Not every ore is a good buyer of fish. Too many housekeepers trust so implicitly to dealer for selection that they cannot tell if a fish is fresh or stale. Yet really it not very difficult to acquire this knowledge. A fresh fish should feel stiff and rigid—flabbiness is a sure sign of staleness. The grills should be red and the eyes bright and unsunken. These are much better tests than to judge by the smell in these days of cold storage. If, on beings purchased, a fish is not found to be quite up to the mark, it can be somewhat improved by washing in vinegar and water.

Nothing is more disgusting to a careful housewife than a badly cleaned fish. Nowadays one usually buys them ready cleaned; but even so, it is important to go over them carefully before putting away. Holding the fish by the head, scrape with a sharp knife to remove all scales, then either wash in cold water or wipe all over with a clean, damp cloth. It is a mistake to immerse a fish very long in water, even for the purpose of cleaning, and it is apt to destroy the flavor.

The after-treatment of the fish depends chiefly upon the way it is to be cooked. Probably more people fail in boiling it than any other method. Always, if possible, use a fish kettle with a strainer, to avoid danger of breaking. The time-honored method of tying the fish in muslin and placing it on a plate at the bottom of a large kettle is, however, not to be despised. Boil it in as little water as possible, and except in case of salmon, which requires boiling water, put the fish into lukewarm water, as the high temperature tends to break the skin, and with cold water much of the flavor is lost.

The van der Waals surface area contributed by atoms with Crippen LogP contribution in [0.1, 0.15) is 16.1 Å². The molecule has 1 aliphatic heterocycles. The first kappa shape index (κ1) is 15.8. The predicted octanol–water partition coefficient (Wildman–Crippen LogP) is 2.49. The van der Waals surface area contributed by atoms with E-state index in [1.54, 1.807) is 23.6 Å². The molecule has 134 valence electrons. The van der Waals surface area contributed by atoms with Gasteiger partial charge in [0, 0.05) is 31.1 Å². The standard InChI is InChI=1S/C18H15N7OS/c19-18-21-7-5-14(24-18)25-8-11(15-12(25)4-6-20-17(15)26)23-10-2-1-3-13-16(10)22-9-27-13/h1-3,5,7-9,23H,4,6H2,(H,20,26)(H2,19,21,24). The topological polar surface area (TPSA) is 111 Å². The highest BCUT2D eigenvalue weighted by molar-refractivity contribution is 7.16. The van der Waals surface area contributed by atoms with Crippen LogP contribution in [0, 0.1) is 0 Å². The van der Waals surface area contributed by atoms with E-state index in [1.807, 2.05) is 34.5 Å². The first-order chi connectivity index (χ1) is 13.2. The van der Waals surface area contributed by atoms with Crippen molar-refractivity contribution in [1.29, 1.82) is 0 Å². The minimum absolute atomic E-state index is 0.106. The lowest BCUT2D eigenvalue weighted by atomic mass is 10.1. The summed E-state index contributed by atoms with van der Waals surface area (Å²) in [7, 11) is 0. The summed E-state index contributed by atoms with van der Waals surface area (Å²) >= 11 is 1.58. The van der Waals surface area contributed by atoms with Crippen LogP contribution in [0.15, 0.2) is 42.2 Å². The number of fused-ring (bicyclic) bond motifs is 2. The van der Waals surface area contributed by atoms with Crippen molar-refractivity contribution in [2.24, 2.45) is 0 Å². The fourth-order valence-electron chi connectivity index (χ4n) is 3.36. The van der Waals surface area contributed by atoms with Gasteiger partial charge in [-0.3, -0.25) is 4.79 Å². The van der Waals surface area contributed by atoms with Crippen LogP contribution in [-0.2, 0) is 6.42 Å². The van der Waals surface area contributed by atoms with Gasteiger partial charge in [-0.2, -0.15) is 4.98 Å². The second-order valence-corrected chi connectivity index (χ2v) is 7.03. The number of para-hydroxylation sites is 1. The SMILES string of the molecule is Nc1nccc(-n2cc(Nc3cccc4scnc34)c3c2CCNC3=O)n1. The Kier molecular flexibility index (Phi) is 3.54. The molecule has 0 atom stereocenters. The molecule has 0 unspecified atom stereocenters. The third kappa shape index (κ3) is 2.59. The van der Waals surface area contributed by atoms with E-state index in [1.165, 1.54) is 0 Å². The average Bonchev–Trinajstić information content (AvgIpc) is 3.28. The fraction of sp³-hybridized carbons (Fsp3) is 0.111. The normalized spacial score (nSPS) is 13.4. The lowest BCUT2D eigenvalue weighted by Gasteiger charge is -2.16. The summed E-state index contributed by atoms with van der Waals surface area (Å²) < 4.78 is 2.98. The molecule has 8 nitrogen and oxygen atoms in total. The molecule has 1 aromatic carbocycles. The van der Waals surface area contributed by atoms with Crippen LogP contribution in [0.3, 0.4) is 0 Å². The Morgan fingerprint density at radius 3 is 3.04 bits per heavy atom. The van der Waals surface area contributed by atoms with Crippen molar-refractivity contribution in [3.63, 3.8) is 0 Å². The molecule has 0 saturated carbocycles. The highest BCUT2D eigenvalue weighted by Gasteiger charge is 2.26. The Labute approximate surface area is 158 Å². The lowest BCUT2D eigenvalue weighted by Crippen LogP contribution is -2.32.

The length of time for cooking varies with the weight of the fish. One can usually tell when it is done by the flesh separating from the bone. It can scarcely cook too slowly, however, and, after being brought to the boiling point, should simmer gently for the rest of the time. On removing, strain carefully, and keep covered until ready for use. If lemon juice or vinegar is added to the water in which white fish is cooked, the color is improved.

Half the success of the boiled fish depends upon its dressing and serving. Either a white cream sauce, with hard-boiled eggs, or a Hollandaise sauce are the most popular. A parsley sauce, or one made of a good handful of spinach or watercress, pounded and rubbed through a fine sieve, heated over the fire with three tablespoonfuls of cream, one dessertspoonful of tarragon vinegar, yolks of two eggs, salt and pepper until it is light and frothy, makes a pleasant change.